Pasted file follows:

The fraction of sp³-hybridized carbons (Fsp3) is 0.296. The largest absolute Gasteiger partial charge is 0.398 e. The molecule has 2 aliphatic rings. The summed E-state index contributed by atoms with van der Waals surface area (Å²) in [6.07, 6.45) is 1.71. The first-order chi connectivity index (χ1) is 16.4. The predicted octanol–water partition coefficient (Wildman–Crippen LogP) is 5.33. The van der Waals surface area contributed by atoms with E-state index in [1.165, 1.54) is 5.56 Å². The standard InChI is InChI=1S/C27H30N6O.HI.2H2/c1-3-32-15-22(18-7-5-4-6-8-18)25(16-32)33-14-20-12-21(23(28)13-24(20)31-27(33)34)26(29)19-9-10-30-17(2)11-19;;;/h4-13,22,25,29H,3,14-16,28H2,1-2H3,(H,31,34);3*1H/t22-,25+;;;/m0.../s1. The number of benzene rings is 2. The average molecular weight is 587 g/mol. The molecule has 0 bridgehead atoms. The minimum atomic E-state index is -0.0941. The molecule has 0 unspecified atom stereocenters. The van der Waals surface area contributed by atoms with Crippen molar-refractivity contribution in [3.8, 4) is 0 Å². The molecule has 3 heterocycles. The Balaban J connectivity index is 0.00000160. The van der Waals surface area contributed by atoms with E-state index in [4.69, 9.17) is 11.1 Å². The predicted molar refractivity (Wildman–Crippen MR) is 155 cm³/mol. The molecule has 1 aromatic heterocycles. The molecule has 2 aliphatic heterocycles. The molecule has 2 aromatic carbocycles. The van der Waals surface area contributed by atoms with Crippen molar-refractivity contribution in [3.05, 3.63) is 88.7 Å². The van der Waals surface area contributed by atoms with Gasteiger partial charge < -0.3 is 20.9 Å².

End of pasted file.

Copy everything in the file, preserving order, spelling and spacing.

The fraction of sp³-hybridized carbons (Fsp3) is 0.296. The largest absolute Gasteiger partial charge is 0.398 e. The molecule has 2 aliphatic rings. The summed E-state index contributed by atoms with van der Waals surface area (Å²) in [6.07, 6.45) is 1.71. The first-order chi connectivity index (χ1) is 16.4. The predicted octanol–water partition coefficient (Wildman–Crippen LogP) is 5.33. The van der Waals surface area contributed by atoms with E-state index in [1.165, 1.54) is 5.56 Å². The standard InChI is InChI=1S/C27H30N6O.HI.2H2/c1-3-32-15-22(18-7-5-4-6-8-18)25(16-32)33-14-20-12-21(23(28)13-24(20)31-27(33)34)26(29)19-9-10-30-17(2)11-19;;;/h4-13,22,25,29H,3,14-16,28H2,1-2H3,(H,31,34);3*1H/t22-,25+;;;/m0.../s1. The number of benzene rings is 2. The average molecular weight is 587 g/mol. The molecule has 0 bridgehead atoms. The minimum atomic E-state index is -0.0941. The molecule has 0 unspecified atom stereocenters. The van der Waals surface area contributed by atoms with Crippen molar-refractivity contribution in [3.8, 4) is 0 Å². The molecule has 3 heterocycles. The Balaban J connectivity index is 0.00000160. The van der Waals surface area contributed by atoms with E-state index in [4.69, 9.17) is 11.1 Å². The predicted molar refractivity (Wildman–Crippen MR) is 155 cm³/mol. The molecule has 1 aromatic heterocycles. The molecule has 2 aliphatic heterocycles. The molecule has 2 aromatic carbocycles. The van der Waals surface area contributed by atoms with Crippen molar-refractivity contribution in [3.05, 3.63) is 88.7 Å². The van der Waals surface area contributed by atoms with Gasteiger partial charge < -0.3 is 20.9 Å².